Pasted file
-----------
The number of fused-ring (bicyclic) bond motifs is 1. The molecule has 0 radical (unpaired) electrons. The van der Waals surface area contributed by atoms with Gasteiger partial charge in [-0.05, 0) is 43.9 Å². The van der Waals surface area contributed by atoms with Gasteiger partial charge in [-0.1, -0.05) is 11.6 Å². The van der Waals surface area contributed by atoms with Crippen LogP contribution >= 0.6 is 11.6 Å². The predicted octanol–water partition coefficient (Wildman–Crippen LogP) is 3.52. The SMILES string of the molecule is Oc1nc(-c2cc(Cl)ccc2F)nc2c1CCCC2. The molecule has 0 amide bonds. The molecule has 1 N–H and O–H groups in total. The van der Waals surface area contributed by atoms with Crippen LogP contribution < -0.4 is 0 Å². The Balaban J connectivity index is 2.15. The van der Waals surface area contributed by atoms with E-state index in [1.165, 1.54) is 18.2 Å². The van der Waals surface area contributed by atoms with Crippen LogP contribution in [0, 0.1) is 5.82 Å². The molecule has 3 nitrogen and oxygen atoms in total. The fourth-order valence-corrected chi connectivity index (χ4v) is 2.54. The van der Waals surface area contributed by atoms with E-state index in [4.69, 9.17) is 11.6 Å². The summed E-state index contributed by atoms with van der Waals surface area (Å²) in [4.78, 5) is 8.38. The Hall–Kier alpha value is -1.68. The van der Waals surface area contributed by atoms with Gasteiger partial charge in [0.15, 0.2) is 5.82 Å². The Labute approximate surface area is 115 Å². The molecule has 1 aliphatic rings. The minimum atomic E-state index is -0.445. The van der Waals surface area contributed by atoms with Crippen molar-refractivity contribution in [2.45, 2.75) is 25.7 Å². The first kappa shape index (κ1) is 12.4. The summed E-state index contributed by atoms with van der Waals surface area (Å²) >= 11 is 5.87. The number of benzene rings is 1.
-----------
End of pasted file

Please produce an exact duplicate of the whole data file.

The number of fused-ring (bicyclic) bond motifs is 1. The molecule has 0 radical (unpaired) electrons. The van der Waals surface area contributed by atoms with Gasteiger partial charge in [-0.05, 0) is 43.9 Å². The van der Waals surface area contributed by atoms with Gasteiger partial charge in [-0.1, -0.05) is 11.6 Å². The van der Waals surface area contributed by atoms with Crippen LogP contribution >= 0.6 is 11.6 Å². The predicted octanol–water partition coefficient (Wildman–Crippen LogP) is 3.52. The SMILES string of the molecule is Oc1nc(-c2cc(Cl)ccc2F)nc2c1CCCC2. The molecule has 0 amide bonds. The molecule has 1 N–H and O–H groups in total. The van der Waals surface area contributed by atoms with Crippen LogP contribution < -0.4 is 0 Å². The Balaban J connectivity index is 2.15. The van der Waals surface area contributed by atoms with E-state index in [1.165, 1.54) is 18.2 Å². The van der Waals surface area contributed by atoms with Crippen LogP contribution in [0, 0.1) is 5.82 Å². The molecule has 3 nitrogen and oxygen atoms in total. The fourth-order valence-corrected chi connectivity index (χ4v) is 2.54. The van der Waals surface area contributed by atoms with E-state index in [4.69, 9.17) is 11.6 Å². The summed E-state index contributed by atoms with van der Waals surface area (Å²) in [4.78, 5) is 8.38. The Hall–Kier alpha value is -1.68. The van der Waals surface area contributed by atoms with Gasteiger partial charge in [0.15, 0.2) is 5.82 Å². The Labute approximate surface area is 115 Å². The molecule has 1 aliphatic rings. The minimum atomic E-state index is -0.445. The van der Waals surface area contributed by atoms with Crippen molar-refractivity contribution in [2.45, 2.75) is 25.7 Å². The first kappa shape index (κ1) is 12.4. The summed E-state index contributed by atoms with van der Waals surface area (Å²) >= 11 is 5.87. The number of benzene rings is 1.